Grow your own

lettucecloseupAs the terrific blog RecessionWire notes, when times get tough, people start planting. During the Great Depression, anyone with some spare dirt grew something; that was followed by the victory gardens of World War II. These lean days are no different, and the National Gardening Association predicts the number of households growing vegetables will sprout 40% this year. This can range from a few containers of herbs to full vegetable gardens. To help you get started, the editors at FineGardening.com have just launched Vegetable Gardener, a cool site devoted to growing and cooking with fruits and vegetables. Sunset.com is another good source of info. Finally, for glorious inspiration, check out Jeanne Kelley’s book Blue Eggs and Yellow Tomatoes: Recipes from a Modern Kitchen Garden, in which she shares delicious recipes inspired by her own home garden. Think of it as uber-local food.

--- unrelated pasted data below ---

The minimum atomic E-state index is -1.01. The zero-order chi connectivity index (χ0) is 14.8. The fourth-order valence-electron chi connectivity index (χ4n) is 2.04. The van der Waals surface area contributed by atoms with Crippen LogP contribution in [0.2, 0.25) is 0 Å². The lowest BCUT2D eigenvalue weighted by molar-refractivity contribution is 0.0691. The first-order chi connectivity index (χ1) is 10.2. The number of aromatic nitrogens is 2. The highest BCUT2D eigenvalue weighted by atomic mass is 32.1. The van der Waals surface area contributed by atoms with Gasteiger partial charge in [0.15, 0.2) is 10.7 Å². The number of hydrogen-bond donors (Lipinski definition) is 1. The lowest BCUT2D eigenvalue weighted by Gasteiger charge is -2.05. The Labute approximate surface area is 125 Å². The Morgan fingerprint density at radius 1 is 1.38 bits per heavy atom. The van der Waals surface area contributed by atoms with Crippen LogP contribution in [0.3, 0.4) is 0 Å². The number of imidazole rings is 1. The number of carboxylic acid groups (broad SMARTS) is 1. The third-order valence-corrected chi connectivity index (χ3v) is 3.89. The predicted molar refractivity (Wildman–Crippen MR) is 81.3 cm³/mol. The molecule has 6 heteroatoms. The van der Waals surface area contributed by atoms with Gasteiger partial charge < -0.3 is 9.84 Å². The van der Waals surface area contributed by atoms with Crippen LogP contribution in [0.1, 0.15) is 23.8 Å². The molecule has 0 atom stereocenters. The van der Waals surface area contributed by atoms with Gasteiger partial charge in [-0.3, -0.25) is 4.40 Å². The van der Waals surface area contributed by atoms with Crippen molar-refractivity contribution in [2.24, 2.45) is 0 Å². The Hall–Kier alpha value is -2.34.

duo10qt_large_horizontal_productTried it, loved it

Lately, I’ve been experimenting with pressure cookers, which cook food in less than half the time of conventional methods. You may remember those retro gadgets from your grandma’s kitchen–they rattled menacingly on the stovetop while pressure built up in the pot. They even exploded on occasion. Hmmm, why bother with them now? Today’s models are safe, sturdy, and easy to use. I recently picked up a 6-quart, stainless-steel Fagor Duo pressure cooker on Amazon for $80 (it typically retails for $120). It’s a solid piece of cookware–you can saute and sear in it before adding other ingredients and starting the pressure. It’s also simple to handle, quiet, and speedy. We enjoyed homemade split pea soup in about 20 minutes, start to finish. I also like to cook dried beans, but hate the long soaking and simmering time. The pressure cooker will speed that process up, too, enabling me to use cheap dried beans instead of pricier, sodium-packed canned legumes.